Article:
In fact, I didn’t see a dentist again until my mid-20s when my lack of cleanings led to a bunch of cavities, and I had to get a mouthful of mercury-laden fillings in most of my teeth. I swore I would stay on top of regular visits after that, but the fear was so strong that I let another five or six more years go by, until I was forced by the pain of impacted wisdom teeth to see a dentist for their removal and to get another deep cleaning.
After that, I let almost a decade pass and my constant bleeding gums made me fear for my heart health, leading me to a new dentist nine months ago. I was determined to rise above the fear, get my teeth and gums healthy and to keep up with routine cleanings. I didn’t want to go through the painful deep cleanings anymore, knowing if I just kept up with the twice a year schedule, I wouldn’t have to deal with the pain of those more severe procedures.
I learned about sedation dentistry and felt this might be the key to conquering my fear. I took the leap and called to schedule my first exam. Sadly, I had to cancel because we had to euthanize our beloved senior pets on the same day, but when I received a handwritten condolence card in the mail from them the next week, without even technically being a patient yet, I knew this was my kind of place and immediately called back to schedule the exam.
They have been wonderful—the only problem is, well, me. While I’m determined to stick to the regular cleanings—and have—my home-care hasn’t been consistent. In the beginning, I was doing so well. I was flossing and brushing every day, I was wearing my mouth guard every night to keep my grinding and clenching from destroying more fillings and further fracturing a couple of teeth.
But life, as it always does, has gotten in the way lately. I’ve let external stressors take over and my good habits have fallen to the wayside. My self-care in all areas has waned. I’ve stopped meditating. I’ve stopped writing. I’ve stopped eating healthy. And I’ve stopped taking care of my teeth.
When I went for my next cleaning, I knew it could be a little bad, that my gums might bleed some and that I would feel a little embarrassed. I wasn’t scared, though, and didn’t think I would need the laughing gas to relax me like before. Even my normal blood pressure numbers indicated that I wasn’t nervous.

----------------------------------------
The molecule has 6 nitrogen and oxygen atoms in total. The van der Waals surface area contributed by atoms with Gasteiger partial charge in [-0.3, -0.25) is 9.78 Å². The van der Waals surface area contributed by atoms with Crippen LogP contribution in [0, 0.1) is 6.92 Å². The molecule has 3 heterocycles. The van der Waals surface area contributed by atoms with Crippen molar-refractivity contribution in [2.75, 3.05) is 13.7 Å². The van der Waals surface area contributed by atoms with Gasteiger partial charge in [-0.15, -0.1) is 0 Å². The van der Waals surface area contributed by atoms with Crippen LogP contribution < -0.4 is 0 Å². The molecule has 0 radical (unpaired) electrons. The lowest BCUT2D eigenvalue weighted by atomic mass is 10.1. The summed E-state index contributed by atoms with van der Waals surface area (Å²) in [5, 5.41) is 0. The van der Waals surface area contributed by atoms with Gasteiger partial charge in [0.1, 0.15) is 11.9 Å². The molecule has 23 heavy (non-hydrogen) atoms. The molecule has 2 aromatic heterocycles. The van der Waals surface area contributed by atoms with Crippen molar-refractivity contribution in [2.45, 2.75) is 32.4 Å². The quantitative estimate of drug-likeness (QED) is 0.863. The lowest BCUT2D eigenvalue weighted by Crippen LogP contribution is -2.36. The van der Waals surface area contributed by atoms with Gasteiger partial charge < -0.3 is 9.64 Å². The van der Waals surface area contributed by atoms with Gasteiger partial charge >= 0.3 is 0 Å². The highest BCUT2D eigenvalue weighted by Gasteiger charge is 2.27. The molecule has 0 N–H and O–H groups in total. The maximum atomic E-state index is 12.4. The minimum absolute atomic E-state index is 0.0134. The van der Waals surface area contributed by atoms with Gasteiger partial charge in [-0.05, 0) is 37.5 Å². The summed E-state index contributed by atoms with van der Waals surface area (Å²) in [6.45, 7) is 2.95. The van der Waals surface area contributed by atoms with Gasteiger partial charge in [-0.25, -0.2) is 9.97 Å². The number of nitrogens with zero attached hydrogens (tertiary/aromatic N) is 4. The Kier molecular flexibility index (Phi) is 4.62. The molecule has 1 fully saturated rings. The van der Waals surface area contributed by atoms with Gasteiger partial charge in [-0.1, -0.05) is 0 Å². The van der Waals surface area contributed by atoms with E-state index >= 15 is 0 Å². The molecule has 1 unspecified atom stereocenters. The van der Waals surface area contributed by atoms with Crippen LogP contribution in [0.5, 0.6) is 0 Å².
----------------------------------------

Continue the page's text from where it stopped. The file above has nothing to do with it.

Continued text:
But when the cleaning started, it immediately hurt like hell, and I noticed the familiar metallic taste of blood on my tongue. The pain was unexpected, and it made me feel like a complete failure. I didn’t stop the hygienist to ask for nitrous oxide or to be properly numbed with a shot. I tried to breathe through it—to find a happier place in my mind. After all, I had done this to myself. My mean inner voice told me that I deserved it.
I didn’t expect the tears to flow freely from my eyes, reminding me of how mindless I’ve been. I knew it was about much more than just the neglect to my teeth. It felt like a not-so-gentle reminder that if I want to be healthy and happy, both physically and mentally, I need to honor my good habits and routines.
I knew I wouldn’t be having this bad experience if I wasn’t still betraying myself, forgetting that to love my inner self, I must take care of me.
It felt like real-time metaphor for healing my depression and not simply an uncomfortable physical moment I was experiencing. After leaving the dentist, I cried the whole drive home. I let myself feel the grief of my mistakes and forgave myself for being human.
True healing is a painful process. It’s a practice, and this routine dental cleaning reminded me that I still have a lot of work to do.